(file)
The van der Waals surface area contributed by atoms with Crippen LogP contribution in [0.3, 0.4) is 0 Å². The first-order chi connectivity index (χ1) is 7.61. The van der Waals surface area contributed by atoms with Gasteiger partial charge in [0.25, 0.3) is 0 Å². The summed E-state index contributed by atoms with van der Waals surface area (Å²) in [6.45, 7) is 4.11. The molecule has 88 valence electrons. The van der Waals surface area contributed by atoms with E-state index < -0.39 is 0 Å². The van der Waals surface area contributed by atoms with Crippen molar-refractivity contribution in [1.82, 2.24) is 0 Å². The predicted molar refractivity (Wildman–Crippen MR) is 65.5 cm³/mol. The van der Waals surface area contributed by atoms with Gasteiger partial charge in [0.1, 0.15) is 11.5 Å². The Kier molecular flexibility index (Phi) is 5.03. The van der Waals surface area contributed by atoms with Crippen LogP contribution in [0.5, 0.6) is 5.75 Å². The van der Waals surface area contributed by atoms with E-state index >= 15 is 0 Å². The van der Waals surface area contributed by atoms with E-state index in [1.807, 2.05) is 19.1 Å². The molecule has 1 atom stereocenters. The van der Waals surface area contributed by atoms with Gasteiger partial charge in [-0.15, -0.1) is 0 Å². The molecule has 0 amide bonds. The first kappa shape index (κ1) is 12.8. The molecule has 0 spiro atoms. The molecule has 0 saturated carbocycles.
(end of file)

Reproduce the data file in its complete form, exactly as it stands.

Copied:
The van der Waals surface area contributed by atoms with Crippen LogP contribution in [0.3, 0.4) is 0 Å². The first-order chi connectivity index (χ1) is 7.61. The van der Waals surface area contributed by atoms with Gasteiger partial charge in [0.25, 0.3) is 0 Å². The summed E-state index contributed by atoms with van der Waals surface area (Å²) in [6.45, 7) is 4.11. The molecule has 88 valence electrons. The van der Waals surface area contributed by atoms with E-state index < -0.39 is 0 Å². The van der Waals surface area contributed by atoms with Crippen molar-refractivity contribution in [1.82, 2.24) is 0 Å². The predicted molar refractivity (Wildman–Crippen MR) is 65.5 cm³/mol. The van der Waals surface area contributed by atoms with Gasteiger partial charge in [0.1, 0.15) is 11.5 Å². The Kier molecular flexibility index (Phi) is 5.03. The van der Waals surface area contributed by atoms with Crippen LogP contribution in [0.5, 0.6) is 5.75 Å². The van der Waals surface area contributed by atoms with E-state index >= 15 is 0 Å². The van der Waals surface area contributed by atoms with E-state index in [1.807, 2.05) is 19.1 Å². The molecule has 1 atom stereocenters. The van der Waals surface area contributed by atoms with Gasteiger partial charge in [-0.15, -0.1) is 0 Å². The molecule has 0 amide bonds. The first kappa shape index (κ1) is 12.8. The molecule has 0 spiro atoms. The molecule has 0 saturated carbocycles.